Stories of Learning and Hope

Compassionate and motivated – Lutfullah Behzah

Lutfullah Behzad speaks with a newcomer client in the RAP program

For this month’s Story of Hope and Learning, we hear from Lutfullah Behzad, a Case Manager in our Resettlement Assistance Program. As you will read, Lutfullah came to Canada as a refugee himself, so had personal experience to call upon when serving vulnerable refugees seeking safety and stability in BC. As Lutfullah explains, the diversity in languages, cultures and experiences among ISSofBC clients and staff has enhanced his work and life, giving a clear indication of why multi-culturalism and diversity is so important in modern Canadian society. We hope you enjoy Lutfullah’s story:

Tell us about yourself and your first few years in Canada:

I arrived in BC in October 2018 as a refugee from Afghanistan. I worked for the Afghan government and various international organizations for 15 years before I left but I had to leave after I received frequent threats from the Taliban due to my work with the government.

Settling down in a new country is challenging for anyone. The day I landed in Canada, I found a place to live in a shelter downtown. This was an entirely new experience for me as I hadn’t stayed in a shelter before coming to Canada. However, the shelter staff were very helpful and kind-hearted. Despite this, I still struggled to be away from my loved ones.

The most challenging phase of my life was when I tried to move out to permanent housing. I found it very difficult to find anybody who was willing to let me rent their house as I was someone with no credit history, unemployment, and no source of income.

Luckily, I found an Afghan who helped me to rent a house and paid the deposit and the first month’s rent. He even assured the property manager that if I was not able to pay the rent, they would keep paying it for one year.

Fortunately, in the very first week that I moved out of the shelter, I found a marketing consultant job in Downtown Vancouver which gave me reasonable income to support myself in Canada and send money to my home country to support my wife and children.

In March 2019, I joined a warehouse in Delta where I worked for 3 years, alongside working part-time as a security guard. During my first three years in Canada, I used to work for 70 hours a week to cope with sponsoring my family who were in Afghanistan.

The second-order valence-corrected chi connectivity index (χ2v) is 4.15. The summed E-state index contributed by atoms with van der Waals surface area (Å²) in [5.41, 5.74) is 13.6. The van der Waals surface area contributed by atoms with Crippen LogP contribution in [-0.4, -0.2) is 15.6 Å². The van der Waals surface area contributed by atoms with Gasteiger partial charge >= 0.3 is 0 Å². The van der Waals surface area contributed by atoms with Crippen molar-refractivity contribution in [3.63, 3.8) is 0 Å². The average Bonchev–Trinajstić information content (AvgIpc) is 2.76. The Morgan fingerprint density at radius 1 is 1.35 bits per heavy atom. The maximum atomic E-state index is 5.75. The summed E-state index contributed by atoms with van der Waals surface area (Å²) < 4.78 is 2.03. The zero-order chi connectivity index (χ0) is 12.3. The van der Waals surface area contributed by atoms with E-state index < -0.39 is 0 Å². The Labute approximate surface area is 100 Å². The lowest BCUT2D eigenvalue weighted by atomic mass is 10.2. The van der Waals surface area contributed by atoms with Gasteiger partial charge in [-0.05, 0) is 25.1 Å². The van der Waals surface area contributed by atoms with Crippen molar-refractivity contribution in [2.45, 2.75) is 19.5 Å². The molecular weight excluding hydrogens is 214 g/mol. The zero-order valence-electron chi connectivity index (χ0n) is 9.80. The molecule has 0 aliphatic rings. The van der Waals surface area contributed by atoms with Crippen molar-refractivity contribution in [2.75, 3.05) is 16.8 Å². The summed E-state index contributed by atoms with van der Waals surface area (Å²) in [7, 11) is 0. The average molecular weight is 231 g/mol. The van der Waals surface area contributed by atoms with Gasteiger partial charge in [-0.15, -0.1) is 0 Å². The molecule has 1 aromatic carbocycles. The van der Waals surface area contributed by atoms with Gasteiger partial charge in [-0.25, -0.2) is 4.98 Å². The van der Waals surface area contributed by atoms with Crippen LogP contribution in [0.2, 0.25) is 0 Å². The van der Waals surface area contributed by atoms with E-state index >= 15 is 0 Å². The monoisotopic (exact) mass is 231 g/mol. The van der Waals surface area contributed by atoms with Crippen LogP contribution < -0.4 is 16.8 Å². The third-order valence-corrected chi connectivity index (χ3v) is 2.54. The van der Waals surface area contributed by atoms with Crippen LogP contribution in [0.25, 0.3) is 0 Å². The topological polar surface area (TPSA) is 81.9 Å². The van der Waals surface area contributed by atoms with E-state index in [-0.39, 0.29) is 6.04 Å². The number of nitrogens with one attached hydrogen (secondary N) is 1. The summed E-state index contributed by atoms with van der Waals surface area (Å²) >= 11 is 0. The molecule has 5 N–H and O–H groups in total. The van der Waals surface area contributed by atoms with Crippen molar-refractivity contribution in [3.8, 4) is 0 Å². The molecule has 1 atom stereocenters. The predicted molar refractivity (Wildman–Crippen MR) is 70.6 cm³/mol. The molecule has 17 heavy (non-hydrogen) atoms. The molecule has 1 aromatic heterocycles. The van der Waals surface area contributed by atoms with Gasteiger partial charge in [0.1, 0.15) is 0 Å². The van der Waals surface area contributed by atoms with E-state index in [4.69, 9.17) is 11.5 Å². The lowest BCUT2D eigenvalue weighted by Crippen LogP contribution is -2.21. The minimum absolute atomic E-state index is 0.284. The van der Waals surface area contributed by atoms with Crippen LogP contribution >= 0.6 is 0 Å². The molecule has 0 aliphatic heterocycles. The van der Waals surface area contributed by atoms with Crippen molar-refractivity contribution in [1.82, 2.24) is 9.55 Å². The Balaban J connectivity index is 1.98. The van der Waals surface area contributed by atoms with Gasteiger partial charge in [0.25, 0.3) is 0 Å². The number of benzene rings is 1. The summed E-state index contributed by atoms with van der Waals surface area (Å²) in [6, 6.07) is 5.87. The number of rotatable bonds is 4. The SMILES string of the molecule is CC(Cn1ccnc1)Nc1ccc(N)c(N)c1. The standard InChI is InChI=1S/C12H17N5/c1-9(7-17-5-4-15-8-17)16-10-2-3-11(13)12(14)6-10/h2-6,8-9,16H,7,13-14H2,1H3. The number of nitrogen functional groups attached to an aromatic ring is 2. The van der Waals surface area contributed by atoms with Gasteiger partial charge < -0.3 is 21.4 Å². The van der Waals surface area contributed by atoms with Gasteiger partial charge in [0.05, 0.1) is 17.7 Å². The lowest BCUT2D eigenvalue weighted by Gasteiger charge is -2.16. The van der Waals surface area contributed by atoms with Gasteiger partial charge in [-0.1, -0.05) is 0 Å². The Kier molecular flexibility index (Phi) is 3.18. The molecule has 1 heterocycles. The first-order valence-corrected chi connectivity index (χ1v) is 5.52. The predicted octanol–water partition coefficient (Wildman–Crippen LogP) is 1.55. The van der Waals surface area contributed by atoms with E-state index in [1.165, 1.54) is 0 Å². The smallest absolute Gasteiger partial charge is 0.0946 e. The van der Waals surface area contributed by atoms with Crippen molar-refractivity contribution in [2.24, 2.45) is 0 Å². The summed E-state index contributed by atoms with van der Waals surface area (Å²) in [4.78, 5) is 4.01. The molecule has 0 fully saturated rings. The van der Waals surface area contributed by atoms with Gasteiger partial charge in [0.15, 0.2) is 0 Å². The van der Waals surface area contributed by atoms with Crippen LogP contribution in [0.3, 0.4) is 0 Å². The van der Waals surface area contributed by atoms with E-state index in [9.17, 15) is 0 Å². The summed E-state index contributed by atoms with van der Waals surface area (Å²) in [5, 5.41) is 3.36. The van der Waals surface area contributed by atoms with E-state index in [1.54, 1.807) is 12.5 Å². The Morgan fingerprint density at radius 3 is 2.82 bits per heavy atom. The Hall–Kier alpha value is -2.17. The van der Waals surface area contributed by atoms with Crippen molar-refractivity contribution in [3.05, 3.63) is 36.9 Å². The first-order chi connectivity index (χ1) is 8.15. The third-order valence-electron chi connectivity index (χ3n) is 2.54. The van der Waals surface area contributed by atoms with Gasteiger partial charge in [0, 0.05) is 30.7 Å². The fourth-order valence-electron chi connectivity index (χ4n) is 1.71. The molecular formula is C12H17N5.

What attracted you to working at ISSofBC?

When I arrived in BC, I became a client of ISSofBC in the Settlement Orientation Service (SOS) program. Having seen their wholehearted support for refugees, I became interested in any opportunities to work for them.

I tried several times to send my resume to not only ISSofBC but other settlement agencies in Metro-Vancouver. However, I didn’t receive any responses in my first few applications, but I never gave up and kept sending my resume for vacant positions, relevant to my expertise.

Eventually, I got a chance to become a Case Manager in the Resettlement Assistance Program (RAP) and started working for the program in April 2022.

What do you find most challenging about your work?

Although I enjoy supporting those affected by war or political turmoil in their home countries, it is challenging as well.

Many of our clients have gone through immensely difficult situations during their lives and most of them have stayed in refugee camps for a long time, causing them to have a variety of mental health challenges. When our clients experience serious anxiety, depression, as well as culture shock, all at the same time, our job can become a lot more difficult.

It is also distressing when clients request sponsorship for their family members that they have left behind. Sadly, we do not have the authority to process such requests which creates a stressful situation when we cannot provide services our clients ask for.

What have you found most rewarding about your work?

In the RAP team, we assist those who have suffered a lot during their course of immigration before they enter Canada. As part of that team, I support refugee clients during their first year living in Canada. Seeing them become more optimistic about their future in Canada over time is the most rewarding part of this job.

What motivates you?

For me, watching our clients engage with their new communities and develop their capacity so they can prepare for work and build their future in Canada has always been a big motivating factor, and makes me more committed to being more active and productive to serve my clients.

What is the most important thing you’ve learned during your time at ISSofBC?

I’ve learned a lot during my time here. However, working with my co-workers and clients from diverse academic and cultural backgrounds has really been helpful for me to learn new ideas and skills, and has improved my cultural awareness about people from different cultural and linguistic backgrounds.


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